You know the famous quote “Good help is hard to find”. You have probably heard it at least a dozen times, if you are a business owner, you have maybe said it at least two dozen times. In the hiring market these days, it sometimes seems to apply. Sometimes you may feel like you are trying to find a needle in the haystack.
While it may be true that good talent is hard to find, keeping good talent may be harder. We are in an ultra-competitive job market. Oftentimes candidates tell me that they leave jobs for a better opportunity or better pay. I have found this especially true in the millennial generation (yes, my generation) and younger.
Once you find good talent, you want to keep them. Even though as a small business you aren’t Google or Apple providing an elaborate campus filled with a cafeteria or in-house yoga classes for employees, there are other ways to keep employees engaged without having to be elaborate or excessive. Your strategy can be different, but just as effective.
You have found the perfect candidate, that’s great! They fit the skills required for the job, they match the culture, and seem to be eager and all in. They have growth opportunities with the company and you feel that they will be a long-term fit. Now let’s keep them engaged!
Employee Engagement for the Small Business
Here are a few tips to keep employees engaged and invested.
- Be Intentional. This may be obvious, but as business owners you are juggling a million things on your plate, but don’t forget that part of investing in your business is investing in your employees. Be intentional by getting to know them, learn their spouses’ names, their kids name, ask about their hobbies. Be engaged and show interest in their life outside of work. This could even look like following up and seeing how a sick family member is doing. Things like this may seem small and simple, but intentionality goes a long way and shows that you care.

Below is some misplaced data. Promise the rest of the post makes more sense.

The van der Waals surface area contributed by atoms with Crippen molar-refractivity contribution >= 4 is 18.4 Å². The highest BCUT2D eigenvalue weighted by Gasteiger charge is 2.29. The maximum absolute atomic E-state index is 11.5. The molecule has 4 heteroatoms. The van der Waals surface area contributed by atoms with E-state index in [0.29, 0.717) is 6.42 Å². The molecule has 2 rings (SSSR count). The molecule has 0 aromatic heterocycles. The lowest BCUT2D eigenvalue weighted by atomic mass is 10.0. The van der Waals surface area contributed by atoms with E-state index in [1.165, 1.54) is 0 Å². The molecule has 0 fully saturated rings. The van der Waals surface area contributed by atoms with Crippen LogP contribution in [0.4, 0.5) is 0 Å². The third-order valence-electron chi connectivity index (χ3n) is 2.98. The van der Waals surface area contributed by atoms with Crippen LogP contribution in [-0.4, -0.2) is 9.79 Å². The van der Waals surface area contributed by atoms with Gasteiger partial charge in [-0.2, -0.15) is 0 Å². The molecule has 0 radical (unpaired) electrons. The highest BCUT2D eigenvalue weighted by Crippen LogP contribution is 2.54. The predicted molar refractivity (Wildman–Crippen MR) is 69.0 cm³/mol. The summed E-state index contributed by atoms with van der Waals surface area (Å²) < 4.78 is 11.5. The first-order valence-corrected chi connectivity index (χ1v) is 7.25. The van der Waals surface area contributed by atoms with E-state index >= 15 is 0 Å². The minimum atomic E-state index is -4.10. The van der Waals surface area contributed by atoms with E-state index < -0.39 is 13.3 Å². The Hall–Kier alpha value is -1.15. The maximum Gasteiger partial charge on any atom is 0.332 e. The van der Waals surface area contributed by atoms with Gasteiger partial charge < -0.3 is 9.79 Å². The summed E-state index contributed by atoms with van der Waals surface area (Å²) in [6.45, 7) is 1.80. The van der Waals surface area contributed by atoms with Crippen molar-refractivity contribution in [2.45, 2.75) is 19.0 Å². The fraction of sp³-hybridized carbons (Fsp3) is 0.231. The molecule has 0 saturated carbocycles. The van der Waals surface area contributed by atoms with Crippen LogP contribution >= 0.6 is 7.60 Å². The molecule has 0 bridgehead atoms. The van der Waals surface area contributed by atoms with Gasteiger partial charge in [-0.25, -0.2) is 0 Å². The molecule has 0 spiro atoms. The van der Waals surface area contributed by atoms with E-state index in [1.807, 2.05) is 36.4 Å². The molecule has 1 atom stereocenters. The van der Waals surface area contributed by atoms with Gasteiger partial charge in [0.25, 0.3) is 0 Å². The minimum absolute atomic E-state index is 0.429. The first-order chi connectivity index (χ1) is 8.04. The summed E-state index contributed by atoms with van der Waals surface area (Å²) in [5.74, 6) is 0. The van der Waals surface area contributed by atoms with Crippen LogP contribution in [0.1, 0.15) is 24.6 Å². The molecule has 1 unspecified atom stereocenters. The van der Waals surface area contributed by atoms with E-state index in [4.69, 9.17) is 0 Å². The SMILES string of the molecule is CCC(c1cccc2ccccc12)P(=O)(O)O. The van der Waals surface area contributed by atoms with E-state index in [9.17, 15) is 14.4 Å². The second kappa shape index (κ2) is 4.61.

- Mix it up. Do things that are outside the normal workday, like an office lunch or a team building activity after work. This provides an opportunity for you to engage and get to know your employees outside of the office in a more relaxed setting. This can be done every few months or maybe once a quarter.
- Check ins. Are you keeping a pulse on how your team is doing? If you don’t have time to directly check in with each employee, check in with their supervisors to gauge how they are doing. Do they seem overwhelmed, unengaged, or frustrated? Be proactive in checking with how your employees are doing, getting feedback and making adjustments as needed. By being proactive in doing this, you may, not always, but be able to avoid issues down the road.
- Opportunities and Growth. Depending on the size of your business, are you providing opportunities for employees to grow within your company. Keep them engaged by providing new opportunities or challenges for them to take on. Provide training opportunities or incentives for your employees.
As I stated earlier, investing in your company and business also means investing in your employees. I believe that employee engagement is something that is only going to become more crucial and important to small businesses. As the business owner and leader, you have the opportunity to set the standard of engagement. Hopefully, as you invest in your employees and show you care not only about your business, but their role in the company, they will invest as much right back into the business.
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